With global competition for foreign direct investment (FDI) growing, the ongoing review of South Africa’s Motor Industry Development Programme (MIDP) will likely see a new import substitution scheme put in place, with car manufacturing proving too important for the government to risk losing.
Like so many of the major sectors that comprise the South African economy, the motor industry sits at critical juncture regarding its future development. The government set out to attract foreign car manufacturers a decade ago with an ambitious plan to win over the major European producers. The MIDP allowed the automotive industry to circumnavigate costly import tariffs for parts sourced from outside South Africa, and reduced import duties on cars and light commercial vehicles according to values exported.
"They [the government] have done a good job of attracting foreign investment and I would say that this has been done on the back of MIDP," Robert Graziano, CEO of Ford South Africa, told OBG. "It has been a very successful programme in terms of moving the motor industry forwards in South Africa over the last 10 years."
Ford currently exports 40,000 vehicles from South Africa annually, and this is set to double with the expansion of its Silverton plant in Pretoria.
The industry has been genuine manufacturing success story for the country over the last decade, with many of the major original equipment manufacturers (OEMs) setting up shop in South Africa. Currently South Africa is the 10th-largest producer of cars in the world, with the industry contributing nearly 7% of the country's total GDP and responsible for 33% of total industrial output. Wages from the sector support more than 500,000 dependants and brings badly needed jobs to depressed regions like the Eastern Cape and Kwa-Zulu Natal.
South Africa has also become a major manufacturer of catalytic converters and is set to take advantage of the growing demand for diesel engine cars spurred by current high petrol prices. South Africa is the world’s largest producer of platinum – a vital component in catalytic converters – and so the industry has been held up as a shinning example of a successful downstream industry and of benefaction in mining sector.
Unfortunately for South Africa, the MIDP has come under fire from the World Trade Organisation (WTO) as an inhibitor to free trade, with Australia lodging an official complaint. The programme has also been criticised for being a drain on the country’s tax revenues.
Meanwhile, the considerable economic success that South Africa has enjoyed of late has served to bring into focus how vulnerable the industry would be without government help. While South Africa is reaping the benefits of the combined effects of sound macro economic management and favourable world economic conditions, high commodity prices and inward investment have served to raise the value of the rand. This has squeezed margins for South African exporters.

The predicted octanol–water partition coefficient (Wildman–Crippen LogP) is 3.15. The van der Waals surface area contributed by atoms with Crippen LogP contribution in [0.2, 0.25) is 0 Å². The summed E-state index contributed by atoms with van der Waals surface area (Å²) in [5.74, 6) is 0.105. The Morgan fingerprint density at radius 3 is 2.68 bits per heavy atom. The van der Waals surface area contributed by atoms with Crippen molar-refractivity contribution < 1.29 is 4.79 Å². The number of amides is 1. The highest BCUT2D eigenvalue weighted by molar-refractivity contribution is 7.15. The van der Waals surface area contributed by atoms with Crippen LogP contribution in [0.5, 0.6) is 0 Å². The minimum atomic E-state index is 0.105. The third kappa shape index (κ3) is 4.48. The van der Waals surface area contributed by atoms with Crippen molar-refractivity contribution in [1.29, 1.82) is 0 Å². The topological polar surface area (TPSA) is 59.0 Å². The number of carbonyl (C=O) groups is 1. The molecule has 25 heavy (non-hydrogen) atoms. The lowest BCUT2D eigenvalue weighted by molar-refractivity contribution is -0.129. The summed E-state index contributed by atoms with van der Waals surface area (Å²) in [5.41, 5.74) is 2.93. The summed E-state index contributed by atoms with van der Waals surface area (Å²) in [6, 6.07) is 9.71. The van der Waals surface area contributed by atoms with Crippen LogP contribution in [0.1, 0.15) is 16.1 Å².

However, the major OEMs in the motor industry continue to invest in South Africa, despite the uncertainty over the review. To make such investments during a review of the very export substitution programme that helps sustain them could be seen as a questionable policy unless the OEMs were confident as to its final outcome.
Volkswagen, DaimlerChrysler, General Motors, BMW, Nissan, Fiat and Ford have all made significant investments in South Africa. These investments are centred on three motor industry hubs in the Eastern Cape, Guateng and Kwa-Zulu Natal.
Paulo Fernandes, from the government-funded Automotive Industrial Development Centre (AIDC), told OBG that while he believed the MIDP was unlikely to be extended past 2009 it would be replaced by other incentives, arguing that a balance could be struck that satisfied the WTO and the major OEMs.
Some analysts argue that the government needs to speed up the reduction of import tariffs; a move they say would increase inward investment and secure the future of the motor industry. The government has chosen instead to decrease tariffs gradually as part of its WTO obligations, giving the South African economy a period of grace in which to prepare for the harsh winds of global competition.
Debbie McIntosh, the general manager of corporate planning at BMW South Africa, told OBG that globally acceptable incentives are currently being offered by both developed and developing countries. According to McIntosh, some of South Africa’s immediate competitors operate in the Eastern European market in countries offering around 35% on capital investment, as well as other taxation incentives.
“With the huge logistical cost to the northern hemisphere, where all the major markets are, it would not be viable. The minister [of trade and industry] has openly said that the same level of support will continue until 2012. When he visited our plant last year, he indicated that there was a need to look at a vision for 2020,” McIntosh said.
The MIDP review, headed by automotive industry consultant Johan
Cloete, is expected to be finalised in April. Cloete declined to be interviewed by OBG until the report is complete.